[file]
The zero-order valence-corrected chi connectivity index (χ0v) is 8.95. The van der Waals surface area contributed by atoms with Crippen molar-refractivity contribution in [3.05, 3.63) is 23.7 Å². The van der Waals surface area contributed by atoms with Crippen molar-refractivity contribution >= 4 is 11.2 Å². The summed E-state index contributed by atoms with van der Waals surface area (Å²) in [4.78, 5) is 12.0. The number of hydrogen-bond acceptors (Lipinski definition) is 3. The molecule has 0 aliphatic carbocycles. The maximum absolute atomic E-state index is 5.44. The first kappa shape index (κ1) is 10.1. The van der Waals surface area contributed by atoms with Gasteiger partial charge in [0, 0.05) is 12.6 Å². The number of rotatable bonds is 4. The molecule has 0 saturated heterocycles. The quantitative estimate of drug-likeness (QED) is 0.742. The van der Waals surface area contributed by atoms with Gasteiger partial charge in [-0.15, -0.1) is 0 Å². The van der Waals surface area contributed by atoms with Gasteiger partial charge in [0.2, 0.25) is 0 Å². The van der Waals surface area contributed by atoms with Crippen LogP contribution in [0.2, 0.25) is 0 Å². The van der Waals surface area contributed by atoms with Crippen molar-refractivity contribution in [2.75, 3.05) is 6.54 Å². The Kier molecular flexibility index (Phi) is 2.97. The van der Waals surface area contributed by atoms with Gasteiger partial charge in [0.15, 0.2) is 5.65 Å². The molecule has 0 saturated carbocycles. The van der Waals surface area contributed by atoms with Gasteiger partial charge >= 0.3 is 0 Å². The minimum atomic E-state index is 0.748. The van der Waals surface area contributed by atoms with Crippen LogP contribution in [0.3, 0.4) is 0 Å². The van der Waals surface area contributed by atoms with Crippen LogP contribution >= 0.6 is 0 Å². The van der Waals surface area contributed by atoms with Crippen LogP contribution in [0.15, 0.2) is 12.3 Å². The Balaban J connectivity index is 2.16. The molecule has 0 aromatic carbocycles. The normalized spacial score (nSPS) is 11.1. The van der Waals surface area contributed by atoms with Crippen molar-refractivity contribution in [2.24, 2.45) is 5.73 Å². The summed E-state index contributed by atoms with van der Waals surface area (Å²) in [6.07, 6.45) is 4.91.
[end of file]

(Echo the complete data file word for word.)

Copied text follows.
The zero-order valence-corrected chi connectivity index (χ0v) is 8.95. The van der Waals surface area contributed by atoms with Crippen molar-refractivity contribution in [3.05, 3.63) is 23.7 Å². The van der Waals surface area contributed by atoms with Crippen molar-refractivity contribution >= 4 is 11.2 Å². The summed E-state index contributed by atoms with van der Waals surface area (Å²) in [4.78, 5) is 12.0. The number of hydrogen-bond acceptors (Lipinski definition) is 3. The molecule has 0 aliphatic carbocycles. The maximum absolute atomic E-state index is 5.44. The first kappa shape index (κ1) is 10.1. The van der Waals surface area contributed by atoms with Gasteiger partial charge in [0, 0.05) is 12.6 Å². The number of rotatable bonds is 4. The molecule has 0 saturated heterocycles. The quantitative estimate of drug-likeness (QED) is 0.742. The van der Waals surface area contributed by atoms with Gasteiger partial charge in [-0.15, -0.1) is 0 Å². The van der Waals surface area contributed by atoms with Gasteiger partial charge in [0.2, 0.25) is 0 Å². The van der Waals surface area contributed by atoms with Crippen LogP contribution in [0.2, 0.25) is 0 Å². The van der Waals surface area contributed by atoms with Crippen molar-refractivity contribution in [2.75, 3.05) is 6.54 Å². The Kier molecular flexibility index (Phi) is 2.97. The van der Waals surface area contributed by atoms with Gasteiger partial charge in [0.15, 0.2) is 5.65 Å². The molecule has 0 saturated carbocycles. The van der Waals surface area contributed by atoms with Gasteiger partial charge >= 0.3 is 0 Å². The minimum atomic E-state index is 0.748. The van der Waals surface area contributed by atoms with Crippen LogP contribution in [0.3, 0.4) is 0 Å². The van der Waals surface area contributed by atoms with Crippen LogP contribution >= 0.6 is 0 Å². The van der Waals surface area contributed by atoms with Crippen LogP contribution in [0.15, 0.2) is 12.3 Å². The Balaban J connectivity index is 2.16. The molecule has 0 aromatic carbocycles. The normalized spacial score (nSPS) is 11.1. The van der Waals surface area contributed by atoms with Crippen molar-refractivity contribution in [2.24, 2.45) is 5.73 Å². The summed E-state index contributed by atoms with van der Waals surface area (Å²) in [6.07, 6.45) is 4.91.